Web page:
This will likely be the last park you visit—you might not have the energy to take on a massive hike like Observation Point or The Narrows in order to get the amazing views of Zion! As a relaxing alternative, drive to the small parking lot near the Canyon Overlook Trail. Follow the short walk to the lookout and you’ll get a sweeping view of the best of the park. Simply driving Highway 9 through the bottom portion of the park is an amazing experience—you’ll cruise through red rock tunnels and wind your way around amazing sandstone formations. Roll the windows down, turn the music up, and enjoy the true spirit of a road trip!
Here are some important things to keep in mind when you visit Zion:
Most of the park is inaccessible by car, so visitors can access the different locations and trailheads through the park’s shuttles. Typically, the shuttles are completely free and allow visitors to just hop on and off wherever and whenever they’d like.
But due to COVID, the park requires that visitors book shuttle passes in advance for a specific one-hour boarding time slot. Because there is a limited number of passes, passes will sell out quickly. The window for purchase opens at 9am the day before and the price is $1 per pass. If you are unable to obtain official park shuttle passes for the time slot you’d prefer, you can either choose a different time slot and adjust your plans accordingly or hire a private shuttle to get you where you need to go, when you need to go. Keep in mind that hiring a private shuttle will be significantly more expensive.
If possible, enter the park early in morning or in the late afternoon to avoid crowds on popular hikes. Starting a hike between late morning and early afternoon practically guarantees that shuttle lines and trailheads will be packed, and consequently everything will be slower and more frantic. But if you decide to go after the crowds have subsided, don’t stay so late into the evening. You might miss the last shuttle back to the visitor center!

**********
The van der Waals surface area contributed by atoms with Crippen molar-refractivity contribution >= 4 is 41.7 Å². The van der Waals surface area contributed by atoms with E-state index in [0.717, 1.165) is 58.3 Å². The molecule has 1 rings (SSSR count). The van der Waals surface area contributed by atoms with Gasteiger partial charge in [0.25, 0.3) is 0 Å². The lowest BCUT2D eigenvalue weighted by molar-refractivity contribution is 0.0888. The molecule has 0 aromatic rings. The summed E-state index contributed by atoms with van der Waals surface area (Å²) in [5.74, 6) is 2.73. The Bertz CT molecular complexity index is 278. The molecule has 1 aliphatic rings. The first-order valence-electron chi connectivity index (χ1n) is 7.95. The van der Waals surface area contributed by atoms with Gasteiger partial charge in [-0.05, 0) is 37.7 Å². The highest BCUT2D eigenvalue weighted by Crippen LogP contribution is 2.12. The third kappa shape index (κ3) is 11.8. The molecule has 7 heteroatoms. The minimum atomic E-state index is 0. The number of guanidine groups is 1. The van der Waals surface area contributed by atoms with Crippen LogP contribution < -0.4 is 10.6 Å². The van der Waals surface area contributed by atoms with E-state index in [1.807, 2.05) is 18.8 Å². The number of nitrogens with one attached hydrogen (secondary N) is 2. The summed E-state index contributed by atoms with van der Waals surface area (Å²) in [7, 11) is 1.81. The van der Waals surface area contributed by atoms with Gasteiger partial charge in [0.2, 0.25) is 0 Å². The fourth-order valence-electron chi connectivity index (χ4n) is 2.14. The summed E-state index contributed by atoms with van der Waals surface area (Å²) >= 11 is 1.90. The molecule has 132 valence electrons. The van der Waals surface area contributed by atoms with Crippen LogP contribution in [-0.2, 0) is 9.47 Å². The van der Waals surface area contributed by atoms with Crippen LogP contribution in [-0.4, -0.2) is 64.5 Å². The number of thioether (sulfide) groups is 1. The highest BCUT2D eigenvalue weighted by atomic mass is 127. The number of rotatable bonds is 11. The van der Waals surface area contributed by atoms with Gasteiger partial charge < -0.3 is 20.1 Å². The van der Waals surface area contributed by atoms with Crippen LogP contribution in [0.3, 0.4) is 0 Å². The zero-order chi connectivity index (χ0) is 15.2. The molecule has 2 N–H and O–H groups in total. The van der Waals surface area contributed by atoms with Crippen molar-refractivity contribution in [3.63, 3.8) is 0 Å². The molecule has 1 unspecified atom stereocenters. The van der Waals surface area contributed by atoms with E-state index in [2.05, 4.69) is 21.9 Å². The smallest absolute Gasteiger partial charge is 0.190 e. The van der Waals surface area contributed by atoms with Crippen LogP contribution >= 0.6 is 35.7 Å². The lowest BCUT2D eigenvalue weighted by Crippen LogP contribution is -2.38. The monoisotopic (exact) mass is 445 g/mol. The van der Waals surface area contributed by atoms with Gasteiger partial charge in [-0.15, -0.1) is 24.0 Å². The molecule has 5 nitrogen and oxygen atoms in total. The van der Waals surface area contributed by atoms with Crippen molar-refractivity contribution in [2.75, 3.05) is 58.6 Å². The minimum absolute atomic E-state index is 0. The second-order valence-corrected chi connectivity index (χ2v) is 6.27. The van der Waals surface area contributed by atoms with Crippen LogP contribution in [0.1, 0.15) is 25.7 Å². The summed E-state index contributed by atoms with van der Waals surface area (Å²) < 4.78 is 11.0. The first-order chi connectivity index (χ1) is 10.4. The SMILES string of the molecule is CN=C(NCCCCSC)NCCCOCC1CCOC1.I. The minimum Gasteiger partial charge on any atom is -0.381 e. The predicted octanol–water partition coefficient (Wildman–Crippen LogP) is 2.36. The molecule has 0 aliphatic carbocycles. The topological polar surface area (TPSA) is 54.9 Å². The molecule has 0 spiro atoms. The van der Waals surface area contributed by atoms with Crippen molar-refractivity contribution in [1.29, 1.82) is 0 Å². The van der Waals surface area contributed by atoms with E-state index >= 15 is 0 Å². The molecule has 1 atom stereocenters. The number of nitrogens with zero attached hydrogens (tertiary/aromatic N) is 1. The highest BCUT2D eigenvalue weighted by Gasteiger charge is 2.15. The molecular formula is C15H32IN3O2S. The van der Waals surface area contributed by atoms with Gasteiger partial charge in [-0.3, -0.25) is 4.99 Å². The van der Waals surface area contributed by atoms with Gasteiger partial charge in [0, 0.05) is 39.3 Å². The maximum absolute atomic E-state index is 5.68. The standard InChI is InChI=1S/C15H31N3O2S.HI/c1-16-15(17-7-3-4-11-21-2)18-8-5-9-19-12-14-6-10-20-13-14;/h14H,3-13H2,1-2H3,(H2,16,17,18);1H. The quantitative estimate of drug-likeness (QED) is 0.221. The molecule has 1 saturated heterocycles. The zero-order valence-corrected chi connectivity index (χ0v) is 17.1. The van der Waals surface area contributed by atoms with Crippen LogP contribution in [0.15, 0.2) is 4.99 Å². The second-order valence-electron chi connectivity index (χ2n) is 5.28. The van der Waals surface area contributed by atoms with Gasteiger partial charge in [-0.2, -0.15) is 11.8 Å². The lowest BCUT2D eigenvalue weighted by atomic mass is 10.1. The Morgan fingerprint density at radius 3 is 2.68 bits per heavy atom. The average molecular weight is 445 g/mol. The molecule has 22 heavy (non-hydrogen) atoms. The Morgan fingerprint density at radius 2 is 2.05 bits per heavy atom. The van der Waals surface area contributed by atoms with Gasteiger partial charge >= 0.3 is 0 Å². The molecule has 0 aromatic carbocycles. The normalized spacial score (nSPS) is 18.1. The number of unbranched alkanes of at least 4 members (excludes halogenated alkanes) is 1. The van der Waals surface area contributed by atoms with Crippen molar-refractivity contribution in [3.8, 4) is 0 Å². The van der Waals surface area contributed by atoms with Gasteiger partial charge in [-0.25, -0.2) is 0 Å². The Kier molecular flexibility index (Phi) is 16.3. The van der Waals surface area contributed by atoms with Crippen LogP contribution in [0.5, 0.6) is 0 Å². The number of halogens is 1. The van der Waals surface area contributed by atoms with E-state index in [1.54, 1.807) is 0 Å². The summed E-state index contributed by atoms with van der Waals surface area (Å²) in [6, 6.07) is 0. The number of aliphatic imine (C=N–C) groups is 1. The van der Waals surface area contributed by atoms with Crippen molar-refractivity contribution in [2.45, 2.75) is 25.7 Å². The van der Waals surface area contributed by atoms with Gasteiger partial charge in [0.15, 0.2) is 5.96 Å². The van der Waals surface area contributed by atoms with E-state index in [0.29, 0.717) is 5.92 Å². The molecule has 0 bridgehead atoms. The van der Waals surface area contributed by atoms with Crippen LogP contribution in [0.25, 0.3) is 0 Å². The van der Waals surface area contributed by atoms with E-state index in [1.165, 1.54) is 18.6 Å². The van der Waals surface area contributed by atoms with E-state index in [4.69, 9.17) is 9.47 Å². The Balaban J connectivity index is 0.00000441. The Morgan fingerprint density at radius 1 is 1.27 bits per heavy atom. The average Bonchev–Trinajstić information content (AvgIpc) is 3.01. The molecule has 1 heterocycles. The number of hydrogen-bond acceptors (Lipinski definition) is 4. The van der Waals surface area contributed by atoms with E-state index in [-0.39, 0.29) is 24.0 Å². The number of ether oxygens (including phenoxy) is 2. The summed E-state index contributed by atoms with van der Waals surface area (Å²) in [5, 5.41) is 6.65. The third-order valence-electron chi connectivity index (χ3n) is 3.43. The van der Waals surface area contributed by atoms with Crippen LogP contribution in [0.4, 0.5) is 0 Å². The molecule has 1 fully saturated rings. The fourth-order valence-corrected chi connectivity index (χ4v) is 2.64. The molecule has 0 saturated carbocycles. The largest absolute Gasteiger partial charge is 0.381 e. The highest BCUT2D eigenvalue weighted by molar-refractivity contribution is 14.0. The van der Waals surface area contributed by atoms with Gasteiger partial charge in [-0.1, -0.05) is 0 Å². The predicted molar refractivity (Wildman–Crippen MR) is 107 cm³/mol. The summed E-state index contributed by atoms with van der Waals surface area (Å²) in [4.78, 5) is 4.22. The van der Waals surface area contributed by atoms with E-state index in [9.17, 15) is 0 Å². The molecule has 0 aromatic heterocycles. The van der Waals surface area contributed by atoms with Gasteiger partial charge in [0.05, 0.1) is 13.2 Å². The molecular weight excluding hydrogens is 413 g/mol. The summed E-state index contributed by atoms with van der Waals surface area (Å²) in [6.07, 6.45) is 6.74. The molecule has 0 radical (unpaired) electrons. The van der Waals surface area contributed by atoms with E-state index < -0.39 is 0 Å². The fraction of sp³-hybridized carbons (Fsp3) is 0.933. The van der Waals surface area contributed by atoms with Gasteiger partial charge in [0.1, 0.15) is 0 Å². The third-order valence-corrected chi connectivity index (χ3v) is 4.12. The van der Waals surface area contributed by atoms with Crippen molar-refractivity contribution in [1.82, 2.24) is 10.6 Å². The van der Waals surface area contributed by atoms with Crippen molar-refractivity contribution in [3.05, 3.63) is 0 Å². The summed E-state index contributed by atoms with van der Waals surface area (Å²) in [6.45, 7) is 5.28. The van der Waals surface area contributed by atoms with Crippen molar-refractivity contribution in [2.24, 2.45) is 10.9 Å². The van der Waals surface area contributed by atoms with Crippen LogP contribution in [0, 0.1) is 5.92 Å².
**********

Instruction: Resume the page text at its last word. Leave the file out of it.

If you’d prefer to camp, there are three campsites available inside the park: Watchman, South, and Lava Point. Lava Point Campground is located about an hour north of the main canyon, near the Upper Kolob Plateau. Meanwhile, both Watchman and South Campgrounds are located in Zion Canyon.
If you’d prefer not to camp, stay in Springdale, a quaint and charming town immediately outside the southern park boundary and park entrance. Here you can park the car at your accommodation and take the free Springdale town shuttle to the park entrance. For some visitors, this option definitely beats the gamble of limited parking availability inside the park. Some great places to stay are Flanigan’s Inn and La Quinta.
When visiting the park, wear and pack layers. A 5,000-foot difference in elevation between the highest and lowest points in the park can cause temperature differences and the canyon walls and wooded areas provide a lot of shade on hikes, so it will often feel cooler than it would out in harsh direct sun. Plus, if you’re getting to the park early or staying into the evening, you’ll likely want a jacket.
Lastly, a few popular hikes are experiencing circumstantial closures and difficulties at the moment. For one thing, the Observation Point hike is currently closed due to rockfall. But you can access the viewpoint via less touristy parts of the park, like the East Rim Trail. The Narrows is still open for hiking, but don’t get the water in your nose or mouth. A toxic cyanobacteria bloom in the Virgin River has made the water extremely hazardous to humans and animals if ingested.
Tips & Tricks
Here’s a few last things to remember for your Utah national parks adventure:
- You’ll likely get very sweaty and dusty out on the trails, so bring a laundry bag for those dirty clothes after a long day out in the parks.
- Bring either two large water bottles or a hydration backpack—between the heat and the elevation, you’ll be going through water quicker than you’d expect, and there usually aren’t feasible options on the trailheads for filling up again.
- Download those park maps to your phone so that even without service, you’ll have an idea of where to go.
And with that, you’re all set to take on the Big Five Utah national parks!